easiness Announcements ,r-J"J'J' Tt?BURGLAR'S HORR The ¡, < ¡ 11 ¡. o HORROR, ￼ CLARKE'S PATENT £ w.T^ PVUAMIO NIGHT LAMPS Is. EACH, SOLD EVERYWHERE. CAUTION.—TO PREVENT BURGLARIES. ??jj?????M ^Xw |j S A Pyramid Nght Light should be lighted in a front and back \^r9 T^M^^8K jf&lll :^ERKI room of every house, as soon as it is dark. Bnrg?nes are more i??I??BM?????? j.??S?)? k?B??t frequently P7rpetratecI haf"e bedtime than &?er. Honaehrea!?ra n ^tjjSsJESgjK MjfMtttMaN)BBt!)? t!? Q N ) ￼ t have the greatest dread of & tight. The police recommend a Night H_ BWfTO TWwfly wittl aBHEi f $??B?t Light as the best safeguard. Almost a!t bcr?anes may be pre. t?,t jj??S'?a?N???SSSSSPB?? |H .ented, and much ta?at? property ?'-f?, if this simple and inex- jjj JtE?B? ?r? reSpPk ?"?'? P?" is adopted. The Pyramid Nisht LigMs are much it j??MS? /?' ?.? j II ??NES?MSmN ?S" and give three times the light of the common night lights, W JtffMK/v jf andare therefore partkulztrly adapted for this pTin*>se. i t PATENT PYRAMID NIGHT LIGHT WORKS, I CHILD-S-HILL, LONDON, N.W. ls69 »»« it a GREAT SftTOG fa thA PiiRf.ffiRER in ? ???M???? ? ? ?? Sample Patterns, witb Prices» of AU the LEADING m • w f, br tuhe Autumn and Winter Seasons. ? £ •* send letter or pos; card, and you will receive POST ???????j???W-? jNEW?TYLES AT PRtCES TO SU!T ALL PURSES. ￼ J!^ EPFHIM iK/Bradford ¡'¡ra .)ord ?????? ? ?TMH ? N U Ffl GTII i IN S ??jjjjjjj?jjjjj?? tM M M M tr??tMfK a M ￼ The Bradford "Man ufacturing Co., by trading direct with the public, have mWMM»ft nlll effected a revolution in the Styles and Fabrics of Dress Materials. This •■ a SB Bill I m is testified by innumerable Press Opinions. Carriage Paid to any part of the-7!!r United Kingdom, on all orders over £ 1. The Century Cashmeres, as exhibited 5i» D A B ? 1R t? at the Health Exhibition, are in ever-increasing demand. Be parUcular to "< mat mm address in lull* Please write at once, and mention this JouraaL YORKSHIRE 587 A B SO L U T E LY PURE." I,' See AKALYals.—Sent Post Free on AcpUc&tion E L"L I s ESTABHSHKD 1825. "CRYSTAL SPRINGS Renowned for their Purity ￼ I N for HALF A-CENTURY ttT-rs K ■ ■ Situated on the premises and exclusively the privat ^jg| gjg BHhbhHhHHHI property of the firm. BYTH Soda, Potass, Seltzer, Lemon- HPIHHH|^P|HBHHBGS5S!1I^S&P'^?^ £ liEGisTEEBD. ade, Aromatic Ginger Ale. B V V M|Vb .h inn iBbW For GOUT, Lithia Water, ^9H andLithiaandotass Water. CORES BRANDEI*; ELLIS & SON iRiUTHIN.and every label is registered and bears their Name and Trade Mark Sold everywhere, and wnolesale ot R. ELLIS & SON, RUTHIN, NORTH WALES, Manufacturers to the Royal Family. LONDON AGENTS W. BEST and SONS, Henrietta Street, Cavendish Square. CAUTION.—Beware of spurious Imitations, and insist on having ELLIS'S RUTHIN MINERAL WATERS. SOLE ADDRESS.-R. ELLIS & SON. RUTHIN. NORTH WALES. 715 IF M M !D OIL C AKES2 Unequalled for all classes of Stock. Every delivery is guaranteed to Analysis. Price E7 15a per Ton. Free on Rails in Hull. !?am?a?m'ed ?y the WATERLOO MILLS CO. (Limited), ￼ HULL. 4M ￼ ¡ H RENOWNED REMEDIES. THE PtLLS Purify the Blood, correct all Disorders of the I LIVER, STOMACH, KIDNEYS, AND BOWELS, I They invigorate and restore to health Debilitated Constitutions, and are invaluable in all Complaints II incidental to Females of all ages. For Children and the aged they are priceless. THE OINTMENT I Is an infallible remedy for Bad Legs, Bad Breasts, Old Wounds, Sores and Ulcers. It is famous ■B for Gout and Rheumatism. FOR DISORDERS OF THE CHEST IT HAS NO EQUAL. 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Parties having their Bills Printed at the Advertiser Office, and employing their own Poster, can Pest on the Advertiser Hoardings Free of Charge, or Messrs Bayley and Bradley, will undertake the Posting of them, and all Bills at a moderate cost. ANTED, HOARDINGS or DEAD WALLS W ANTED,HOARDINGSor DEAD WALLS for POSTING BILLS, in Wrexham and Country around. Apply, Advertiser Office, Wrexham.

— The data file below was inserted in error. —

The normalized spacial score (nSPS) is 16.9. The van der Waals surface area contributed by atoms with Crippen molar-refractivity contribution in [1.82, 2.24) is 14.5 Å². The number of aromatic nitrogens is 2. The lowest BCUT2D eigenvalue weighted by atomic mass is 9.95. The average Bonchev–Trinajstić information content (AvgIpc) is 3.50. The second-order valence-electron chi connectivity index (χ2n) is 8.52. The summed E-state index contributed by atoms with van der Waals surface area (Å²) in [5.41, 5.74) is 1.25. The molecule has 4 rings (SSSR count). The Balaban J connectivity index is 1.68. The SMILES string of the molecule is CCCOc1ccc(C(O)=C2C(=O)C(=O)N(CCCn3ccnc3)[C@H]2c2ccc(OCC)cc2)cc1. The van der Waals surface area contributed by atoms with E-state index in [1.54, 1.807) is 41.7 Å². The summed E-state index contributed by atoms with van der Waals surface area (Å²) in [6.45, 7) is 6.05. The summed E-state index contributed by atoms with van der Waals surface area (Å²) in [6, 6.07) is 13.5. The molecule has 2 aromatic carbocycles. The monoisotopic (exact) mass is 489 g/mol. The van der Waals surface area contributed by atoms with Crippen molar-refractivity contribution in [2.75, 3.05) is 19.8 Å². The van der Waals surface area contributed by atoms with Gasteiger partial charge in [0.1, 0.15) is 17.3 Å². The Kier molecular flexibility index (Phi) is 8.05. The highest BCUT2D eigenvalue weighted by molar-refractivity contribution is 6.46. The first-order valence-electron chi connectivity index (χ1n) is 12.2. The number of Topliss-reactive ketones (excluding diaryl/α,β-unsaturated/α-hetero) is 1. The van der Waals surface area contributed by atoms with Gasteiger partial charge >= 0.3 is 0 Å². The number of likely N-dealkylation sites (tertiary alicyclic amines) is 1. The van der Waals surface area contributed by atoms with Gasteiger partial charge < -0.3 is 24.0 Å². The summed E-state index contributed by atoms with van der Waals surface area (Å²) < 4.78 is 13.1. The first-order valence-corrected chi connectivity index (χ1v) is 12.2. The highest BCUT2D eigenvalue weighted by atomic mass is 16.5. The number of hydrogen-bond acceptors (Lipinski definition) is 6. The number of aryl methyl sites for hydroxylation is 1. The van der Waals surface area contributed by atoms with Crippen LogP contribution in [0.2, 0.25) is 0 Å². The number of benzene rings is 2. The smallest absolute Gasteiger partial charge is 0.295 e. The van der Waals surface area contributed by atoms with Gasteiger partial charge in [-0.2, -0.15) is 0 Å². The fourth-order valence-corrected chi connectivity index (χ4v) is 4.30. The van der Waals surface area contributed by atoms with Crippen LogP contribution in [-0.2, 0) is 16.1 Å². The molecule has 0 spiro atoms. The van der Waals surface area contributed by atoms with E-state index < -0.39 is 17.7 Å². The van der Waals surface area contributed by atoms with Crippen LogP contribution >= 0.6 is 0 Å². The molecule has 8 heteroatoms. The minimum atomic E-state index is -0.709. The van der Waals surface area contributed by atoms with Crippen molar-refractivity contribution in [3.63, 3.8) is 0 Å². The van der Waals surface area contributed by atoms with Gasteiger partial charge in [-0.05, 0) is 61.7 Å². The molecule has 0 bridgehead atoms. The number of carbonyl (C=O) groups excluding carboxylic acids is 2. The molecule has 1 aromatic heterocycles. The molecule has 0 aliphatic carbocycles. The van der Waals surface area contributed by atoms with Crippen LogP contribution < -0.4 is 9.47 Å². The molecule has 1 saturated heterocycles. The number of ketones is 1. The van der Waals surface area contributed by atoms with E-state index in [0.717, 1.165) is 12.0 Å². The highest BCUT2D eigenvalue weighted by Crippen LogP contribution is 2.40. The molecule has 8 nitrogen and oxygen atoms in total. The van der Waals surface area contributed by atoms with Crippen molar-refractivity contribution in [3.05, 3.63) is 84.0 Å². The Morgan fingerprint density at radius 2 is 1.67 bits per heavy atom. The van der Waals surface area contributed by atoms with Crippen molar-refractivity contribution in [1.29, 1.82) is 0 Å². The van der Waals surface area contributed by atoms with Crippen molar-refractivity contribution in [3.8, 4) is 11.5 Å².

Correspondence. I All letters intended for publication must comply with th" I following conditions I.-They must be on public questions only, and not personal in character further than is necessary for the discussion of the subject. II.-They must be written carefully and concisely —on one side of the paper only—ready for the prea, as we have not time at our disposal to re-write cor- respondence, and do not wish to publish effusions in the garb in which they are some times presented nor space for long rambling letters. IlL-They must oe authenticated (under cover if wished) by the real name and address of the writer accompanying the M.S. ELECTION OF HONORARY SURGEON TO I THE WREXHAM INFIRMARY. SIR,-It has just come to my knowledge that a candidate for the above has obtained promises of votes before the vacancy arose, and that Dr. Evans, our Medical Officer of Health, just recovering from a severe attack of scarlet fever, caught in the performance of his duty, is much prejudice! in his catlvas thereby. Dr. Evans served the Infirmary as House Surgeon for many years and h. to my knowledge, much respected by a large number of the people he has attended to in this town. I have not a .J ¿. JL't wutu to say against, ine rival candidate, with whom 1 am, socially, on exactly the same terms as with Dr. Evans, but I do love a fair start in every race, and think that all the Governors of the Infirmary should know what I have stated above befo e recording thtir votes at the im pen dinl- election. Allwhoqytnpathize with Esau in the Biblical story, will admit that the pathos of his despairiug cry would have been only deepened if his absence at the critical moment had been due to an illness contracted in the path of duty. —I am, &c., ALFRED S. J OSES, Lieut.-Cnl., Member of Infirmary Committee. Abenbury Cottage, Wrexham, Oct. 13th, 1S84. [We are asked by Colonel Jonei to state that the publication of the above, and its circulation among the Governors, was without his knowledge or authority.-Ei-. W.A.] SIR,—I understand that a letter date 113th Octob?r, written by Lieut.-Col. A. S. Jones, respecting the election of Honorary Surgeon to the Infirmary, has been circulated in circular form in anticipation of its publication in the newspapers. As one of the candidates, I feel that the statement in the letter calls for a brief notice on my part, that I wish siiaply to deny commencing my canvass till after the resignation of Dr. Dickenson. Of this, the Governors will be the best judges.—I am, &c., H. VENABLES PALIN, M.B. Wrexham, lGth October, 18S4. MATTHEW JONES V. RHOS BURIAL I BOARD. SIR,-In your last issue M. Jones brings an I accusation against me, as one of the Board, of telling an untruth, with regard to the interview he had with Thomas Charles, Ponkey. He says that he did not go to the house, which I found to be correct, but that does not alter the question at all. Whether two men are speaking in a house, or within 10 yards or 100 yards of the house, makes no difference. But, by the expression used by T. Charles with me in Welsh, it meins either way. Hence the paltry error, and for the benefit of those of your readers that are able to understand Welsh, I will put the phrase in question down—" Mae Matthew Jones wedi bod acw." The plain statement of T. Charles is as follows, that M. Jones said that his purpose in coming to him was, he wanted him to bury in the consecrated ground and not in the portion he selected the day before with the Clerk of the Board, and as for the veracity of T. Charles he is above suspicion in the neighbourhood.— I am, &c., BENJAMIN WILLIAMS. High-street, Rhos. SIR,-I find in your last issue a letter on the above subject signed Matthew Jones," in which he denies the statement made by myself and other members of the Board respecting him. I must say that I am exceedingly surprised that the clerk of the Rhos Church could have forgotten himself so much and condescend to deny his own words and actions. It would not be surprising at all if Matthew Jones should deny having written the letter, and indeed, I should not be much surprised if he did. However, as legal proceedings have been taken against the Board on the 7th inst., and the letter dated the 9th, it is evident that it was written with the object to prejudice the Board in the action. It being so I think it wiser to abstain from making any comments upon it at present. But I will simply state that I firmly and conscientiously adhere to what I have said as being the truth and nothing but the truth." —I am, &c.. EDWARD HOOSON. Rhos, Rua';on, October 13th, 1884. THE DIOCESAN CONFERENCE. SIR,—Will you kindly allow me to supply, as a supplement to my letter of last week, a few figures to show the educational status of our clergy at present, compared with that of twenty years ago. According to the Diocesan Calendar for 1863-the last puh. lished until this year-the clergy then numbered 256 and according to the one of this year they now num- ber 294, educated respectively thus :— 1863. 1884. Universities. 169 1:3a Lampeter. 36 75 Other places 51 SO Tr_. -31 1 At 1 • •< 1 T- • «. • x ou win ocserve tnat in iat) i tne universities were nearly two-thirds of the whole, whilst at present they are less than one-half. To be now in the same propor- tion to the others as then they ought to have been 194 instead of 139. Of those of the present date educated at other places," a large number-at the least 25-who were con- sidered not sufficiently educated to be ordained at. at. Asaph, have nevertheless been licensed to curacies, and many of them since promoted to good livings, in the room of some 40 graduates or more who have left the diocese. At the late Church Congress. Canon Tellet, when speaking of the losses sustained by the Irish Church through disestablishment, said As parishes not seldom prefer a clerk with fpopular gifts without learning to one of learning without equally popular gifts, the Church may suffer the loss that, in com- parison with other professions, she will have fewer men of condition and culture amongst her clergy." It looks indeed as if we were already in this diocese, under our present regime without disestablishment, fast coming to the state spoken of by Canon Tellet. For many of our parishes are already filled with clerks with popular gifts without learning," only with us the popular gifts are often nothing more than a good memory and a loud voice.-lam, &c., Oct. 14. REFORM OR DISESTABLISHMENT. SIR,— Your correspondent44 Reform or Disestablish- ment in his letter on this subject has pointed out a very weak spot in the Church's armour. There is another point also in my opinion that should be brought before the bar of public opinion, and that is the importation of clergy from other Dioceses into this to the discouragement of clergy who have lived andllaboured well all their lives in this Diocese. Can any one allege that there were not in this Diocese clergy equally as capable as any that have been fished up from the nethermost parts of Wales, aad forced upon parishes where their Welsh is Hwntu and but barely understood, to say nothing of their being strangers in every sense of the word to their people. What wonder that Mold is now vacant and that the clergy generally, except the favoured few who have ear of His Lordship at St. Asaph, are disgusted with their position and seizs the first opportunity of escape. Unfortunately pother Bishops are not so ready to swell their clergy, and consequently as things go, the lot of some of our clergy in this Diocese, many of them men of college training, and education is "not a happy one." Unfortunately it is the Church herself that is the greatest sufferer, and it is to be feared that for some time to come the Diocese of St. Asaph will fail to attract any but men of mediocritv. Look around and see how few local men have entered the ministry. Even if they should do so, not one in ten remains in his native country. The idea of a genuine Welsh Bishop was once very fascinating, but we have now counted the cost, and the gilt has long since been rubbed off.-I am, &c., Ap RHYS. October 15th, 1881. DANGERS OF RAILWAY TRAVELLING. SIR,— hatever be the view taken of the recent outrage on the railway between Whitchurch and Nantwich, such an occurence must bring home very forcibly to the minds of many, the daily increasing dangers of railway travelling in this country. Apart from the actual risk incurred by entrusting their lives to a system of locomotion always dangerous, through the fallibility of man, however perfect in theory and arrangement, travellers are also in peril from the violence of men, and the accusations of unscrupulous women, which in many cases bring undeserved dis- grace on hitherto unblemished reputations. There is no doubt that the present arrangement of railway carriages, by division into small compartments. affords an abundance of opportunities to those who live by unlawful means to ply their heartless trade. Of violent attacks and murders the world soon hears by the subsequent discovery of the perpetrators; but in the case of unfounded accusations of women, the difficulties of refutation, coupled with an instinctive horror of even standing on trial for such a cause, often lead the imprudent to arrange a compromise, which ever afterwards supplies strong evidence of guilt, and encourages these debased specimens of humanity, by the success cf their stratagems, to continue their abominable practices. Certainly, after much pressure being brought to bear, railway companies have at last taken a step in the right direction, by the introduction of compartments reserved exclusively for ladies; but this is only a step, and a short one. The refusal of the request of the wlole body of commercial travellers, made some short time ago to the railway companies, that compartments might be reserved for them in all important trains, is a shame and disgrace to those in whose hands the management of the traffic of our country is placed. Thus remonstrance and suggestion having failed, it would seem a fitting subject for Parliamentary interference. But, say the supporters of the existing system, the only alternative is the adoption of the American open car, and this is a device which would do away with the acknowledged superiority of the present arrangement in point of comfort. That this is so can be granted for the sake of argument; never- theless, are we to weigh a slight diminution of comfort against the possible loss of life, or what is to most mo.-e dreaded undeserved loss of reputation Again, it mLht be denied that this is the only alternative for there are several other suggestions, which might find opposition at first, through the prejudice always existing in favour of old arrange- ments, but which would in time answer the purpose of putting a stop to what can by no means be called an imaginary danger. At a recent meeting of an important railway company a subject of discussion was the great decrease in the number of first-class travellers. Might it be suggested that possibly one cause is the greater safety found in the more frequented third-class carriage !-1 am, &c., W.T.H. CLERICAL DOINGS IN ANGLESEA. Bill,-As the action against the Bi-h >;> •>? Bangor to recover tithes said to be illeailv tj.ken hy him, the plaintiff being the llev. J. Wi ii,i. Meyrick, of Llandegfan, is nuw in the Cour.ty Co: t. I wish to call to your readers the circumstances of this most extraordinary case. It is more than three and a half years old in its origin. Liandegfan, the parish in question, is half-way between Beaumaris and Menai Bridge, and Sir R. Buckley is or was the patron. It is worth JE336 a year and residence. There are 1000 parishioners, and as early as September, 1SS1, they were impatient at having only one service, and that a very short one on Sunday. Mr Meyrick holds this living with Beaumaris. He appointed no curate to supply his place at either Church when he was away, and after due notice by the Bishop < f Bangor, as to his persistent neglect, the Rev. E. Owen was licensed by the Bishop to supply the growing want, and he made his appearance, reading his license in March, 1SS1, at the Church. He and the Bishop's Secretary- were refused admittance to the vestry, but when the sermon was over, and while the Rector was disrobing, the Curate read his license, and said there would be a service that evening at six o'clock. The Rector, who had now disrobed, stood on the communion steps, protested formally against the entire proceedings, and said there would be no service that evening. Then having cleared the Church and churchyard, locked the gate and the doors, and refused the keys to the Churchwardens, he drove off with them. Shortly before six o'clock the latter forced the doors, and the service took place. No one was there on behalf of Mr Meyrick. A new iock was put on the door, and a Key was sent to the Rector. On the next Saturday, he asked a blacksmith to break open the door, he having no key with him. The man refused, but the Rector induced his boy to do sn, and replaced the lock. The next morning he officiated in Welsh, and then addressed the congregation in English, saying there would be a service at four, as he had to ntlidate at Beaumaris at six. He accused the Bishop of irregularity and left. Outside the Church, Mr Balzagette, one t.,f the Bishop's secretaries, addressed the crowd, and showed how entirely the Rector was in the wrong. The latter seeing the crowd so much interested pushed his way through and walked up the road to Beaumaris, leaving his carriage to follow him. Such is or was one of the edifying scenes which like a. Chinese play, have been dragging themselves along during the last three years in this picturesque corner of Wales. At length the living seems to have been sequestrated by the Bishop thus defied, and the power to do so is disputed by the Rector, and will be determined, not in the Ecclesiastical, but in the County Court. It will be an interesting case. The Welsh Bishops seem to be mere ornamental heads of dioceses, in the year of grace, 1884. Their monitions are defied, and they do not command from some of the clergy even personal respect, besides being in some cases pelte-J with literary abuse. In the Daily News of the same week, we have a row royal at the Chnr-h of St Mark, Victoria Park, London, tw J kings being the defendants. The former in. cumbent having died, a new one was appointed by I; the Trustees." Though he was by name a Sweet- man, he does not seem to have been acceptable to the congregation, or to an active portion of them, and they determined to hold a hostile meeting in the Church premises, a mission hall. The peoples' warden carried the keys to his house to prevent this, where- upon the two kings and another paid him a domiciliary visit, and demanded them. He refused to give them up and was violently assaulted. His better-half and son, who came to the rescue, were also assaulted, and there was an exci ed crowd outside. The police had to be sent for to clear the street. In this squabble two clergymen are pitted against each other—Stevens v. Sweetinati-atid as neither party will or can accede to Mr Catlin's recommendation to settle the dispute peacefully, the quarrel is to be judged in an adjourned court, and more of the dirty linen of the State Church is to be washed in public. The attention of the forth- coming conference, ailuded to by your correspondent of last week, will no doubt be directed to this state of things. Perhaus thev will susrsest a remedv for such I grave scandals.—I am, &c., -1 A LIBERATIONISM